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THE CHANGE-UP

DAVID DOBKIN (Directed by/Produced by) revived the hard-R-rated comedy genre when he directed the 2005 summer blockbuster Wedding Crashers, starring Vince Vaughn and Owen Wilson. The romantic comedy about two buddies who sneak into weddings to pick up women grossed more than $285 million worldwide at the box office.

Dobkin made his directing debut with the 1998 dark comedy Clay Pigeons, which marked his first collaboration with Vaughn. The film also starred Joaquin Phoenix and Janeane Garofalo. Dobkin then proved his ability to combine action and comedy in the hit film Shanghai Knights, the sequel to Shanghai Noon, which reunited Owen Wilson and Jackie Chan. In 2008, Dobkin reteamed with Vaughn for the Christmas comedy Fred Claus.

Dobkin is currently serving as producer on the tentpole feature Jack the Giant Killer, directed by Bryan Singer; R.I.P.D., starring Ryan Reynolds and Jeff Bridges; and a reboot of the classic comedy Vacation, via his Big Kid Pictures production company.

In addition to his feature fi lm success, Dobkin is an award-winning commercial and music video director. He was awarded a Bronze Lion at the Cannes Lions International Festival of Creativity for directing a Sony PlayStation spot, and his commercial for the Utah Symphony was named "Spot of the Month” by Adweek magazine and was featured in Communication Arts as one of the year's best. His other commercial directing work includes ads for such clients as Heineken, which earned him honors from SHOOT magazine, ESPN, Carl's Jr., Coca-Cola, Honda and Coors Light.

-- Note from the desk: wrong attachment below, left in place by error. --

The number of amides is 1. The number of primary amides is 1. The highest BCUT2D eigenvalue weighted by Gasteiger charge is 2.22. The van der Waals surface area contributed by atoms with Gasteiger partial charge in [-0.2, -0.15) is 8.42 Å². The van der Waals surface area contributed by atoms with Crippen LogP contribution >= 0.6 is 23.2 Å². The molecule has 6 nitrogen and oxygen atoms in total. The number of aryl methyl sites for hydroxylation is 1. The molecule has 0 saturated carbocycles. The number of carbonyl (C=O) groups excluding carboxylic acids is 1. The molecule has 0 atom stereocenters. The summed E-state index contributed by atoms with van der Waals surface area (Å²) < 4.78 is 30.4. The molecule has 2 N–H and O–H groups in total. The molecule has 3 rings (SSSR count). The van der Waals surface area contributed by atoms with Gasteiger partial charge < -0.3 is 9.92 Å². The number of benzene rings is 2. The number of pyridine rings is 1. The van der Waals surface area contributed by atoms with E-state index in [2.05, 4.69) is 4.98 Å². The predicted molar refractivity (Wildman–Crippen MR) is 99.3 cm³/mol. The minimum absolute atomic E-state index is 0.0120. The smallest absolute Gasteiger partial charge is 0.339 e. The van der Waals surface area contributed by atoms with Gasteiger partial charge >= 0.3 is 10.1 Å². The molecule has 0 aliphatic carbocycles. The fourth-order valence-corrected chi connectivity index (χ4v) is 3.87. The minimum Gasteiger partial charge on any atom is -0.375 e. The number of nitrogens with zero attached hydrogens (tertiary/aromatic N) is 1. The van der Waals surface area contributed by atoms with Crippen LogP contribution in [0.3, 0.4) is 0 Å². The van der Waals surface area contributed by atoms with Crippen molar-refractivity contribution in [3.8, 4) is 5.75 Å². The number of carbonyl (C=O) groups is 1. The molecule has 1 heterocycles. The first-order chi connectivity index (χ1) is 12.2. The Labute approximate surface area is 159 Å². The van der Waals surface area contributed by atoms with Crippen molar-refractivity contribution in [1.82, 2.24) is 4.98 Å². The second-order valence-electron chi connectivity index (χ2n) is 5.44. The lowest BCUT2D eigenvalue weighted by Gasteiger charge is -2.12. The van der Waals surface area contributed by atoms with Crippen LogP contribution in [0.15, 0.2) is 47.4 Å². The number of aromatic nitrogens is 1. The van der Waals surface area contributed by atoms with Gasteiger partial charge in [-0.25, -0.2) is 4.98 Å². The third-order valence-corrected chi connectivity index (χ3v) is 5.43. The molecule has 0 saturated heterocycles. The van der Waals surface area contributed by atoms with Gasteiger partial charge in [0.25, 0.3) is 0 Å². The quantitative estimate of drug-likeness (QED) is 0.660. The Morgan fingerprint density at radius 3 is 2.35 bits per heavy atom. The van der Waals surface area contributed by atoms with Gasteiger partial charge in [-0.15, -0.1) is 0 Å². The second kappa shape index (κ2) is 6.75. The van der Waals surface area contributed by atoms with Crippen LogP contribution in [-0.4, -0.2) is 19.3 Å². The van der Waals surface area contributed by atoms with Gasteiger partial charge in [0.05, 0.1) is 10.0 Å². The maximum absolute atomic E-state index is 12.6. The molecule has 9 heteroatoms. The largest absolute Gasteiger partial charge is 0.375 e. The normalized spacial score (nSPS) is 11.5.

Dobkin has directed music videos for such recording artists as Tupac Shakur, Elton John, Extreme, Robin Zander, John Lee Hooker, Sonic Youth, dada and Blues Traveler, to name a few. Dobkin won an MTV Video Music Award for Best Dance Video for Coolio's "1, 2, 3, 4.”

A native of Washington, D.C., Dobkin graduated with honors from New York University's (NYU) Tisch School of the Arts in 1991, with a BFA in film and television. He began his career six years earlier as an assistant to the production manager on John Schlesinger's The Believers. While pursuing his film studies at NYU, he worked in development for Warner Bros. His NYU thesis film, 52nd St. Serenade, won several national and international awards including a 1992 CINE Golden Eagle Award and a Gold Award at the Edinburgh Festival Fringe. After graduation, he moved to Los Angeles to pursue his career as a director.

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